“He was the most influential teacher at the University of Arizona of the late 20th century and well into the early 2000s,” Nava said. “The Religious Studies program itself wouldn't be here if not for him. Bob made it possible for us to carry on his legacy and for that I'm profoundly grateful.”
For students who attended the St. Thomas More Catholic Newman Center on campus, Burns was well-known as a Catholic priest. Many would keep in touch after graduating, and he married hundreds of former students over the years, Nava said.
“He was able to enter into people lives at a deeper and more personal than just in the classroom. So many people attested to the impact he had on their lives,” Nava said. “His students were from a wide diversity of backgrounds and people were drawn to him. But some students were startled to learn he was a Catholic priest even after taking one of his classes.”
In an anecdote Burns himself liked to tell, a prime example of his unbiased teaching style, a student who’d just turned in his final assignment suddenly asked Burns if he had a religious preference. Burns calmly replied, “Yeah, a big one. I’m a Catholic priest!” The student’s jaw dropped and he blurted out “No S**t!” in the middle of the lecture hall.
Born in Oak Park, Ill., on Sept. 9, 1934, Burns received his Ph.D. in theology from the University of Iowa in 1971 and that year took a job on the University of Arizona faculty. He founded the Religious Studies program shortly and served as chair until 2011. His publications included four books on Roman Catholicism, Catholic spirituality and comparative religion.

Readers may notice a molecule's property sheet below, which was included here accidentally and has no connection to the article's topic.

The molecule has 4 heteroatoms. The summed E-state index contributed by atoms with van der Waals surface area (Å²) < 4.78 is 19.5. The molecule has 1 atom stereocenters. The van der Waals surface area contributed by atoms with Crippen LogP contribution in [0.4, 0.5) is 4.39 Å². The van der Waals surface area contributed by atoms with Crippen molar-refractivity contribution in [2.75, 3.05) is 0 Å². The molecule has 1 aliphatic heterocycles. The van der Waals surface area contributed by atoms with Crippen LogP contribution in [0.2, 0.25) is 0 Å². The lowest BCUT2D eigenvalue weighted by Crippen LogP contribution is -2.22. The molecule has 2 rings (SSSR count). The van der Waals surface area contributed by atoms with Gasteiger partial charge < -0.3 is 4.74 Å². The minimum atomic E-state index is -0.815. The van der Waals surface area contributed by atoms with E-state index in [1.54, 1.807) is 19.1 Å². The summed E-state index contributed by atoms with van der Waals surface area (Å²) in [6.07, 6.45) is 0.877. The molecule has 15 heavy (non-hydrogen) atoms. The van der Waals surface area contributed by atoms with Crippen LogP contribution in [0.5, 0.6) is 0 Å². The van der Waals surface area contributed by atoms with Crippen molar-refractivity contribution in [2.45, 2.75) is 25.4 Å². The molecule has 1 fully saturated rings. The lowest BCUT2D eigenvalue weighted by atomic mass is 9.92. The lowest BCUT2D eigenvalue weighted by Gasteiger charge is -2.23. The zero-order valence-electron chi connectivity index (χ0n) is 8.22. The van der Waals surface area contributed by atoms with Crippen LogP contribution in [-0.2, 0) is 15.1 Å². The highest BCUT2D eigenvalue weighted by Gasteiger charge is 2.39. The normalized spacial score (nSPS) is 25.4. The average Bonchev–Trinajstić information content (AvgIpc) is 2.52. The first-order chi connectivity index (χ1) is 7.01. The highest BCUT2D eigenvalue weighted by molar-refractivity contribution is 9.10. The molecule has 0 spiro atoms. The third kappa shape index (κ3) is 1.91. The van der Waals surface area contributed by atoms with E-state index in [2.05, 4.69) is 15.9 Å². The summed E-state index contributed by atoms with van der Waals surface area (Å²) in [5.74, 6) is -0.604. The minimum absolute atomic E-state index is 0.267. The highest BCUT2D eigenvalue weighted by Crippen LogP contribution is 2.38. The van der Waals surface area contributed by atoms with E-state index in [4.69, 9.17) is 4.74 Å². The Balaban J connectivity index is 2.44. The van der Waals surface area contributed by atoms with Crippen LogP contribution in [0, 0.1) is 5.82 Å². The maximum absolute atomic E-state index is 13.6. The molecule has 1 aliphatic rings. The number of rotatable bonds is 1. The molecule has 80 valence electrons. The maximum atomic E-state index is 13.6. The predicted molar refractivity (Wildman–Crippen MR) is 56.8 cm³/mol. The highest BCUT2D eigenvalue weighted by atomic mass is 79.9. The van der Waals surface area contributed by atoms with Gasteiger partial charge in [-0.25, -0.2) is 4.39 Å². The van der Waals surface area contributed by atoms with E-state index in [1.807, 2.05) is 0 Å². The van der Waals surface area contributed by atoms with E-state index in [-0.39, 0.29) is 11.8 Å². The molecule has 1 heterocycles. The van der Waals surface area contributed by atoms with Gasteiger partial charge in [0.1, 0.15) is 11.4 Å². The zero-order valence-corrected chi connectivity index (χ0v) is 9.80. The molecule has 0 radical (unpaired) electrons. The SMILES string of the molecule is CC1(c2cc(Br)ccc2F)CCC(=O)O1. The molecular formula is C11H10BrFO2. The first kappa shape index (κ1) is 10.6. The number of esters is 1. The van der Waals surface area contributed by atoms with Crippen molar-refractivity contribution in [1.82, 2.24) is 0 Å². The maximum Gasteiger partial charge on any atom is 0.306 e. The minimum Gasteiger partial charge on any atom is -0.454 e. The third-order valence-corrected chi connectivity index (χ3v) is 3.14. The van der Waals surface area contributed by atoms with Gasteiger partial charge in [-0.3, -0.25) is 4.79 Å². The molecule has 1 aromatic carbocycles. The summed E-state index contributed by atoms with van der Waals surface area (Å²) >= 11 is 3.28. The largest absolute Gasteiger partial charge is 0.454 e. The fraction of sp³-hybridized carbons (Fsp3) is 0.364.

Dr. Ross Schwartzberg, who was a student of Burns in the early 1980s, recalls an honors seminar when Burns spoke about facing a big decision at the end of his senior year of college. The opportunities couldn’t have been more different, between offers at two different law schools and a minor league contract with the Chicago White Sox. But Burns knew what he was meant to do and made a choice that surprised everyone, deciding to become a Dominican priest.
“When he reflected about how he made his decision to become a priest, after considering the option to go into baseball, it made me realize I had good reasons to go into medical school and become a doctor,” Schwartzberg said. “His calling was similar to my calling of becoming a doctor. That was profoundly impactful for me in deciding to go the route I did.”
Numerous collegiate athletes were among the thousands of students Burns taught, in part because of the practicality of being a morning course, but also because Burns and his classes developed such a positive reputation, said Marisol Quiroz, Director of C.A.T.S. Academics and Assistant Athletic Director.
“I learned how student-centered he was, how understanding he was. Anytime we had students in his courses we knew they’d be OK. They’d learn so much and would be talking about what they learned and how they could relate their experiences to what they were learning,” she said. “Once I was able to get students through the door to his office, they would come back feeling so much more confident about themselves as students. He did not let them give up. He made sure they knew they could be successful.”